If you were wondering about how to file a noise complaint, the Hartford Police Department posted a pdf on its website.
In November I posted some photos of one of the places where the river goes below ground. Yesterday I received a comment from Jonathan, who has visited the underground river and written a little about the experience. While you’re at it, check out the rest of his site, which features photos and reports of other adventures in urban exploration.
In an episode of Sex and the City, Charlotte is receiving acupuncture therapy in an attempt to conceive. While laying in the office with the instructions to relax, all she can do is hear every sound from the street, including traffic and a protest. She freaks out about this and yells to the acupuncturist that it’s too loud for her. His response? If you live in New York City, there is going to be noise. You need to cope with that.
Hartford does not have the volume of New York City, but there is steady noise. I’ve learned to drown out most of the horns, people noise, and sirens. I’m aware of these sounds, which is not the same as being alarmed or bothered by them.
There is a point, though, when noise becomes a nuisance. Continue reading “Shut Up!”
In a burst of uncharacteristic fervor, Chairman Richard Wareing told the Hartford Charter Revision Commission that the City Council has power, just no willpower. This was in response to what he described as a succession of council-members coming forward with the complaint that current Corporation Counsel is unresponsive to their needs. Continue reading ““Only Power They Lack is Willpower””
If someone can review gas station chicken, then it’s not too self-indulgent to blog about trying to find the best sangria in Hartford.
I’m not a wine aficionado, and I really am not much of a drinker either. But when I find something that I like, I get fixated on wanting to know where the best one (that I can afford of whatever it is) can be found. I’m like this with mocha, falafel, pizza, burritos, etc. I’m not so fixated on this one thing, though, that I necessarily can overlook everything else about an establishment. Here’s my work-in-progress list:
All this week (March 23-28) The Studio @ Billings Forge (565 Broad Street) is offering free classes. The kickoff for this was Saturday’s open house, where there was face painting, a raffle, origami-making, performances, and other child-oriented activities. To get more information on the classes or to register, contact Janice at email@example.com or call 860.597.6723.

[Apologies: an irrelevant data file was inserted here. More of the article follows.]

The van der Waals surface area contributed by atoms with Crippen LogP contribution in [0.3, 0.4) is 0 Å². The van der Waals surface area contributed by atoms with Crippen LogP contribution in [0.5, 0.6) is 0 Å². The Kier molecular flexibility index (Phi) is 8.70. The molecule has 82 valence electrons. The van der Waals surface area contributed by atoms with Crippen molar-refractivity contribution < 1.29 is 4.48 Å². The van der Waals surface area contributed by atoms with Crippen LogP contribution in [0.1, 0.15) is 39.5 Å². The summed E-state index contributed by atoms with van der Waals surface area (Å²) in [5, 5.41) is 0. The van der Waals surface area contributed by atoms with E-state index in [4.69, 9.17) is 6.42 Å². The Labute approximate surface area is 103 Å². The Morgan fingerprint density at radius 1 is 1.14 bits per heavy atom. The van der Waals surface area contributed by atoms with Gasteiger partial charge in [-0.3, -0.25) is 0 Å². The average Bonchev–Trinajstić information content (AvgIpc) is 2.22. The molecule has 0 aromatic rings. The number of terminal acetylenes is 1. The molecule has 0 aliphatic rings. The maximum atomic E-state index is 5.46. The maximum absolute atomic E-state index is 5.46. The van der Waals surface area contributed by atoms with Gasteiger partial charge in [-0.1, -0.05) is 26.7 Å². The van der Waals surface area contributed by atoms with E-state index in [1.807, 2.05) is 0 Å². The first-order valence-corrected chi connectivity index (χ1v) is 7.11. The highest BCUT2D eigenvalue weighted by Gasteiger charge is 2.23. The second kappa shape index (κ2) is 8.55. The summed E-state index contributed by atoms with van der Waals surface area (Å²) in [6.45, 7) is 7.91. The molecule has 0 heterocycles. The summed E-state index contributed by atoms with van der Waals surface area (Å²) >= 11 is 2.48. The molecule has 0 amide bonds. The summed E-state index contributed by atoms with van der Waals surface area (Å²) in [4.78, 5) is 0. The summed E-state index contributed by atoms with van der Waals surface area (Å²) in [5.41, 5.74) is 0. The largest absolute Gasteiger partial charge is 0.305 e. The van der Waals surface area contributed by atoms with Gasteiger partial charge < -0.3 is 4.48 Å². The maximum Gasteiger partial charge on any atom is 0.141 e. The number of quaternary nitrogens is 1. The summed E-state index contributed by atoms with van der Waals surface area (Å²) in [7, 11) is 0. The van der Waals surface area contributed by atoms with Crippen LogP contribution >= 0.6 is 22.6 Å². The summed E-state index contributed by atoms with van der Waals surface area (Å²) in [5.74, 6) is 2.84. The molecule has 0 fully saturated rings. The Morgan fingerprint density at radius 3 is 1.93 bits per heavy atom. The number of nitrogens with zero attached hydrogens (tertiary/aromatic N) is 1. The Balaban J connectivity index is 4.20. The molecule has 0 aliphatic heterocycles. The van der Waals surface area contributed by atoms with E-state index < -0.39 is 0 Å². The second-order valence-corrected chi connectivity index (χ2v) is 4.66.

Class options listed below: Continue reading “Free Workshops at the Studio”
Emerging from an innovative arts residency at York Correctional Institution for women in Niantic, CT, Dreamings is a multi-arts collaborative performance piece that connects those behind bars with those who are free by exploring incarceration through the lens of dreams. Women who have completed their sentence, along with family members of those currently incarcerated, perform along side the professional company members. Their writings, along with those of the women at York, have become basis for the script, the original songs by composer Leslie Bird, and the dances by the Judy Dworin Performance Ensemble that comprise the piece.
The show runs April 2, 3, and 4th at 7:30pm. General admission is $20, seniors and Let’s Go! Members are $10, and student tickets are $5. Tickets for Dreamings can be reserved through Charter Oak’s box office by calling 860.249.1207.
What I am learning from attending these meetings is that legalese is every bit as convoluted as reputed to be; hence, lawyers should be as far away from writing/modifying the language of law as is humanly possible. Given that EmGee has broken issues down into plain English, I know that some lawyers are capable of clear writing and thinking.
The Charter Revision Commission took a recess to decipher the draft amendments of Chapter III of the charter; it appeared that Attorney Mednick, who was not present, had omitted some information discussed at the previous meeting. Later, Commissioner Anderson asked for Discussion Item 4 to be better explained, as the language was misleading.
Most of the meeting seemed focused on discussion of four items. Continue reading “Hartford Charter Revision Commission: March 19, 2009”
A number of organizations sponsored today’s Speak Up for Agriculture! rally and AG DAY at the Capitol to show the importance of keeping agriculture in Connecticut. Connecticut Dairy Farmers were asking for support of HB 5483, an act that would provide financial relief to the dairy industry.
Continue reading “No Farms, No Food, No Future”
Friday, March 20, 2009
Wine, cocktails, appetizers, and entertainment will be on hand to celebrate the re-opening of Fiona Stone Boutique. The shop closed its doors on Pearl Street when the Goodwin Hotel shut down. The boutique will now be found at 73 Pratt Street.